By JIM PARKER

The Post and Courier

A standout at the Mustang & All Ford Show was a 2013 Boss 302. Not only was the pony car new, it had a distinctive color, “Gotta Have it Green.”

Seriously.

The North Charleston event, in its 18th year, brought a sizable crowd Nov. 3 on a warm mostly clear day.

“We had a good turnout,” said Ken Brinkman, who is Mustang Club of America regional director and a member of show organizer Low Country Mustang Club. The official count was 85 cars and trucks. “We had clubs from Myrtle Beach, Asheville, Savannah, Columbia and Augusta,” he said.

The show, which as its name suggests brought out many Mustangs and various non-pony Fords and other brands by the automaker including an Edsel, was held for the fourth time at Carolina Ice Palace near Northwoods Mall. “They are very accommodating,” he said.

In a twist, the volume of early model Mustangs including the late 1960s and early ’70s, as well as Ford Thunderbirds, Crown Victorias and Galaxies from the ’50s and early ’60s was higher than in past years, while counts of newer editions leveled off.

“We had probably just as many old cars show up as new cars,” he said.

Duane Helzer, club president, was pleased with the showing, noting that the club likely raised $2,500 for its charity “Camp Breath Easy.”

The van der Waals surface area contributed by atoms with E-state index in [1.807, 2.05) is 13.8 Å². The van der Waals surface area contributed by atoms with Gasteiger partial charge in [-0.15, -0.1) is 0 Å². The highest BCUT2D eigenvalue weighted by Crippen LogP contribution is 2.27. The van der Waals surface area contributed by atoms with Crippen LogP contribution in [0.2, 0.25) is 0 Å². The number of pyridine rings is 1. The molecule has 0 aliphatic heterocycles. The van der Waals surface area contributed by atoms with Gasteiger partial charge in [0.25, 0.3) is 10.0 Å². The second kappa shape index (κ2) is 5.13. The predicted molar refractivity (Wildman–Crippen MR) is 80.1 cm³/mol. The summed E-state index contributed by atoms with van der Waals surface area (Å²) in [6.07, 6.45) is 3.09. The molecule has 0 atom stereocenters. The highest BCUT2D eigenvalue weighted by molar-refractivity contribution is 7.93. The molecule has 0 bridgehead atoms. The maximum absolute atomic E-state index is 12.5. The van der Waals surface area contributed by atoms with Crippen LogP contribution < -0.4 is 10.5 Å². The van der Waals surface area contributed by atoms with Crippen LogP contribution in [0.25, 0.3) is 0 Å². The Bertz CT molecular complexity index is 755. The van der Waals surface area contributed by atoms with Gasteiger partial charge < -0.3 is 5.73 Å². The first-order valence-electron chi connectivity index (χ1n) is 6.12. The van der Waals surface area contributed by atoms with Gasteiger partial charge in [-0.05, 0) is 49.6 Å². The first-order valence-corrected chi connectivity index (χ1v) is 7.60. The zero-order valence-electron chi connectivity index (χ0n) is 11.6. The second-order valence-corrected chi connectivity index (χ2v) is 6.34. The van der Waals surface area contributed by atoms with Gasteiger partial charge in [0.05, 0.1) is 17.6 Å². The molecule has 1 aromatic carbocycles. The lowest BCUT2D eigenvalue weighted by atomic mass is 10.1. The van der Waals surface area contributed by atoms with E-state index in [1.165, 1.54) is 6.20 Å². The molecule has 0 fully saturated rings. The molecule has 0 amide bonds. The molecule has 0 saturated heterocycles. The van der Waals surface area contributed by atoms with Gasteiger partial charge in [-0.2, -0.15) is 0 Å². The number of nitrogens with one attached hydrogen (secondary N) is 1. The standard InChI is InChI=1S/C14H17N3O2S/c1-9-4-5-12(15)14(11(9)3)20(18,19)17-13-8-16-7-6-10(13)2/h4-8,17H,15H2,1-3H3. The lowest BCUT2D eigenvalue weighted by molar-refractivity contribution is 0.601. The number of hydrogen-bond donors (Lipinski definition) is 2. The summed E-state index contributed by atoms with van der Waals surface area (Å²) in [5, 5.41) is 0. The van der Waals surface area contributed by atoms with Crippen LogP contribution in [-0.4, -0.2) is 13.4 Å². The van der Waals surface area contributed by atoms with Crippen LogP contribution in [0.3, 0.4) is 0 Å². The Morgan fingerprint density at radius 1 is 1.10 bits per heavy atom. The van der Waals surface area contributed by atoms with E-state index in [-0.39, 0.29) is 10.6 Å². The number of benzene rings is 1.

He likewise saw a resurgence of the early Mustangs. “We had equal amounts older and newer,” he said. The hobby overall has moved toward the more modern cars of the 1990s through today. “It’s so easy to go out and buy one,” he said.

At the same time, there were some top notch newer models on hand. Brinkman’s wife Sherry Brinkman showed off a 2008 Mustang Roush Speedster.

She traveled to Charlotte to purchase the 435-horsepower limited edition convertible. “The car was No. 33 (to be built),” and has the figure stamped under the hood.

“I love it,” she says. “This is my baby.”

For more information, visit www.lowcountrymustangclub.com.

Reach Jim Parker at 937-5542 or jparker@postandcourier.com.